One is we did not know what this volume meant, Monday morning at nine o'clock,00:14:00as far as specific problems were concerned. These generalizations do not really give guidance when a real problem comes up in the real world. And secondly, although we felt that these fellows had had a very useful exercise in preparing this book, that if we approved it they might go home and think, "Now we've got the policy," and go to sleep. Whereas policy thinking must be continuous and keep up to date with the course of events.
So I think it's very--My friend Henry Kissinger, in three articles in the NewYork Times a couple of years ago, complained that what we needed was a concept and a strategy for our foreign policy. Well I drafted a letter to the New York Times inviting Henry Kissinger to trot out his concept and let's take a look at 00:15:00it. But then he suddenly went into the hospital for a heart operation, and I decided not to heckle him under those circumstances.
But you see, you've got more than 160 nations in the world. It's a verycontradictory world, so you can't make generalizations that fit all those situations. And sometimes if you have the appropriate policy with members of that community of that 160 nations, some of your policies will be, at least at the verbal level, contradictory because the situation is contradictory, the world is contradictory. And so I have, quite frankly, some real problems about generalizations. Where I do think that generalizations might be reasonably valid, would be to draw them on the basis of actions, attitudes, pricked out by our leaders in a series of cases over time. Try to draw those together and 00:16:00summarize what they seem to mean. But to use sweeping generalizations as purported guidelines for policy, I think, is almost fruitless and could be a little dangerous. So anyhow, I'm the--I'm a skeptic on this stuff. Dean Acheson once said the object of American foreign policy is to try to create a world situation in which this great experiment in liberty that we call America can survive and flourish. As far as generalizations go, when you say something like that, you've said it all. But when you have to sit down to decide what these things mean, Monday morning at nine o'clock, then you've got to think of dozens and dozens of secondary and tertiary questions that are locked up in any important foreign policy decision. That's a very different kettle of fish. 00:17:00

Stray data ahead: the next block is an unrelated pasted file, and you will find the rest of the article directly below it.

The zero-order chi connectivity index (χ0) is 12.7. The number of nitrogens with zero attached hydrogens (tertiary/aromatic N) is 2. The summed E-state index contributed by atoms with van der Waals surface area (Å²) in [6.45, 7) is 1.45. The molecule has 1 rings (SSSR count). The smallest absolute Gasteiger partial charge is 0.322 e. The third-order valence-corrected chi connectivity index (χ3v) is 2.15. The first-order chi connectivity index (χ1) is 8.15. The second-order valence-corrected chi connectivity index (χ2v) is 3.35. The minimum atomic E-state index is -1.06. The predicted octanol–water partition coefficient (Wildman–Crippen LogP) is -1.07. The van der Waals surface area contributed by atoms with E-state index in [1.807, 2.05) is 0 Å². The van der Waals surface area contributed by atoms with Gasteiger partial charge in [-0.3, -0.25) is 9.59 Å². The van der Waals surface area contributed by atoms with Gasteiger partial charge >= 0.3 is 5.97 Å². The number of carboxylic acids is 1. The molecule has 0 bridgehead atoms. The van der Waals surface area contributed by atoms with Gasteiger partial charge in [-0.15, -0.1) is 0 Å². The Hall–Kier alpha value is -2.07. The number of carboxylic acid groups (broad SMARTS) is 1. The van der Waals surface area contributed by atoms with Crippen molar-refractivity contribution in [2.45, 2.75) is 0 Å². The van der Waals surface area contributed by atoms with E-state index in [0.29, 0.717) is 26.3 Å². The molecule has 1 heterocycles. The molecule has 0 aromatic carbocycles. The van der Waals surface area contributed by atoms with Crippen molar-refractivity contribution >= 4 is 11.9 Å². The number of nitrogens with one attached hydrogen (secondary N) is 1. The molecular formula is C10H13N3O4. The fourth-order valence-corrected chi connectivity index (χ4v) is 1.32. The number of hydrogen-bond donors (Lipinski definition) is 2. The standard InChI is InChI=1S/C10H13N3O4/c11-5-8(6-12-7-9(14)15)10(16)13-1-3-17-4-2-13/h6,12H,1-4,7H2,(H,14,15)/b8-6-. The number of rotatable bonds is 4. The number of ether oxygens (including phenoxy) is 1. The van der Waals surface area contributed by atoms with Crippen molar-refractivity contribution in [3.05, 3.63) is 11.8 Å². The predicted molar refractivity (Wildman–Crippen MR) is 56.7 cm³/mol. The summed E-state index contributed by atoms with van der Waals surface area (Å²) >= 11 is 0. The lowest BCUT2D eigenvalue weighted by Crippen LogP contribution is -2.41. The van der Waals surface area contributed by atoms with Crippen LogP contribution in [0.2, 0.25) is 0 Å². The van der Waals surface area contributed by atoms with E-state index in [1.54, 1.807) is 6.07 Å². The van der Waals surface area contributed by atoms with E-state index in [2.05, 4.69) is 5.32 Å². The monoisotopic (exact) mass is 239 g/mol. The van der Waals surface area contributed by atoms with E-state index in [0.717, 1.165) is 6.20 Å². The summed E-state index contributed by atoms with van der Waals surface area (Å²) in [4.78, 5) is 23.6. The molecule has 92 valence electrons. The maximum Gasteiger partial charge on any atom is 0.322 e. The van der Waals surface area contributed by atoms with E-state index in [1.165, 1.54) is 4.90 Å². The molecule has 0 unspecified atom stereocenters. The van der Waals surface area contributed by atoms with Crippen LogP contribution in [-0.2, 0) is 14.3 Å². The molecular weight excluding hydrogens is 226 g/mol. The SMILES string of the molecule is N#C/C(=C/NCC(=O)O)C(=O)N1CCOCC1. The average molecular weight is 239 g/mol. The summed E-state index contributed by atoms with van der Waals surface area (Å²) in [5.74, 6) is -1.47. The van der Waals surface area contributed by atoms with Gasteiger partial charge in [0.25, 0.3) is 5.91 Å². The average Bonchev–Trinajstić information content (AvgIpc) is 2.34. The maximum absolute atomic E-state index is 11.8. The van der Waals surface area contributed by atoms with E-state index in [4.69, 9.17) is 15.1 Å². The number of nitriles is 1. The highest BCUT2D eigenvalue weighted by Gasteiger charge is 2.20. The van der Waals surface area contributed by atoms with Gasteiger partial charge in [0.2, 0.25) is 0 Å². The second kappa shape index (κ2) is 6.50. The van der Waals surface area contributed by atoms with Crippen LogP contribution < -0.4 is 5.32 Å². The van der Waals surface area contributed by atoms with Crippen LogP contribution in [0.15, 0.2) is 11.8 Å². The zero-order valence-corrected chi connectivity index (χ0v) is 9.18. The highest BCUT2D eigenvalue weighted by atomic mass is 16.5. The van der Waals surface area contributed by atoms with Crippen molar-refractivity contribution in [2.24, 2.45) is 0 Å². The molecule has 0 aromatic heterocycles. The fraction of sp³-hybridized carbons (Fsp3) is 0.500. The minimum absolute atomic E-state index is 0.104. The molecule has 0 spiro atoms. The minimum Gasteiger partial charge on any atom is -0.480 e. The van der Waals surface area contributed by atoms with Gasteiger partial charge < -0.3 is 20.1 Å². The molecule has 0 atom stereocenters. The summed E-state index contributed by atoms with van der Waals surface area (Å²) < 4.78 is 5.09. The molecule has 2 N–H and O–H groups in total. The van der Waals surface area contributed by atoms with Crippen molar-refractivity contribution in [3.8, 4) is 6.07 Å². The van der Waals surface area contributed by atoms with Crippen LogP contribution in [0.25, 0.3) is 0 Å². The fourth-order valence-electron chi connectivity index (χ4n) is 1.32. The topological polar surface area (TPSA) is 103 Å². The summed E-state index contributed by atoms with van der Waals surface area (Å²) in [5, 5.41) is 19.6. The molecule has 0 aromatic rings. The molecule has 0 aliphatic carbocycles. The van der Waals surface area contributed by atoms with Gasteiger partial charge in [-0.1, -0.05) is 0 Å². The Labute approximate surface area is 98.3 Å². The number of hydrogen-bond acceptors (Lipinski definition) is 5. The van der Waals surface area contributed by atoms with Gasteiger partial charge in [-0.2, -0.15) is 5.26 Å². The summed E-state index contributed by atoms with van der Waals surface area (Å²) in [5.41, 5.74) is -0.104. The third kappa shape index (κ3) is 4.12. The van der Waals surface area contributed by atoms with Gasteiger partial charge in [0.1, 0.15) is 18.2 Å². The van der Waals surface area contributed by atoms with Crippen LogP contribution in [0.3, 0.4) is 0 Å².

GANSCHOW: Let me preface the next question with a little story myself. Is thatall right, Tom?
SCHOENBAUM: Oh, of course.